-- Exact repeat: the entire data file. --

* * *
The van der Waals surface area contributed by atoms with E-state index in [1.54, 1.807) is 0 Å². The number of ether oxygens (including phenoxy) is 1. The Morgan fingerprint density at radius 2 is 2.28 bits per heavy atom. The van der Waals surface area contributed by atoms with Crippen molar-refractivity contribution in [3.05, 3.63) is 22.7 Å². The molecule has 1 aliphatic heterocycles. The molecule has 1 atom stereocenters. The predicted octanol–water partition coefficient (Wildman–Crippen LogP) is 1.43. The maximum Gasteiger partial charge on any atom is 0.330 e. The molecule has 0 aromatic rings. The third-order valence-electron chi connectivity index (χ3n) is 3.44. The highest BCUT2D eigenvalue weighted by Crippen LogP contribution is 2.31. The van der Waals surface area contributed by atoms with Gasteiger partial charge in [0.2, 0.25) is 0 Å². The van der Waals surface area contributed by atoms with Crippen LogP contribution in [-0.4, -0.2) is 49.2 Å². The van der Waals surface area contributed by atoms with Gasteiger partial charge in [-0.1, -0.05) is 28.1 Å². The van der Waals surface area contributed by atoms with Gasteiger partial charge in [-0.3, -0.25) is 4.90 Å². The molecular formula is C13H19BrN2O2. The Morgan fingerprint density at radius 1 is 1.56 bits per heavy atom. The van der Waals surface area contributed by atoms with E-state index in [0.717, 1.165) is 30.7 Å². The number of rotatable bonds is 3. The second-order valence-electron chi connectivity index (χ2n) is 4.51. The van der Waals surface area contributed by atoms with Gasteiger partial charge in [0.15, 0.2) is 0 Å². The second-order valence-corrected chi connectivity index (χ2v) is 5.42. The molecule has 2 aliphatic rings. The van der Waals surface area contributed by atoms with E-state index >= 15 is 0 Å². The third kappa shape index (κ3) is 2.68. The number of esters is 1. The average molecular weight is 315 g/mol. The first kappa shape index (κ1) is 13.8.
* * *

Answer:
The van der Waals surface area contributed by atoms with E-state index in [1.54, 1.807) is 0 Å². The number of ether oxygens (including phenoxy) is 1. The Morgan fingerprint density at radius 2 is 2.28 bits per heavy atom. The van der Waals surface area contributed by atoms with Crippen molar-refractivity contribution in [3.05, 3.63) is 22.7 Å². The molecule has 1 aliphatic heterocycles. The molecule has 1 atom stereocenters. The predicted octanol–water partition coefficient (Wildman–Crippen LogP) is 1.43. The maximum Gasteiger partial charge on any atom is 0.330 e. The molecule has 0 aromatic rings. The third-order valence-electron chi connectivity index (χ3n) is 3.44. The highest BCUT2D eigenvalue weighted by Crippen LogP contribution is 2.31. The van der Waals surface area contributed by atoms with Gasteiger partial charge in [0.2, 0.25) is 0 Å². The van der Waals surface area contributed by atoms with Crippen LogP contribution in [-0.4, -0.2) is 49.2 Å². The van der Waals surface area contributed by atoms with Gasteiger partial charge in [-0.1, -0.05) is 28.1 Å². The van der Waals surface area contributed by atoms with Gasteiger partial charge in [-0.3, -0.25) is 4.90 Å². The molecular formula is C13H19BrN2O2. The Morgan fingerprint density at radius 1 is 1.56 bits per heavy atom. The van der Waals surface area contributed by atoms with E-state index in [0.717, 1.165) is 30.7 Å². The number of rotatable bonds is 3. The second-order valence-electron chi connectivity index (χ2n) is 4.51. The van der Waals surface area contributed by atoms with Gasteiger partial charge in [0.15, 0.2) is 0 Å². The second-order valence-corrected chi connectivity index (χ2v) is 5.42. The molecule has 2 aliphatic rings. The van der Waals surface area contributed by atoms with E-state index >= 15 is 0 Å². The third kappa shape index (κ3) is 2.68. The number of esters is 1. The average molecular weight is 315 g/mol. The first kappa shape index (κ1) is 13.8.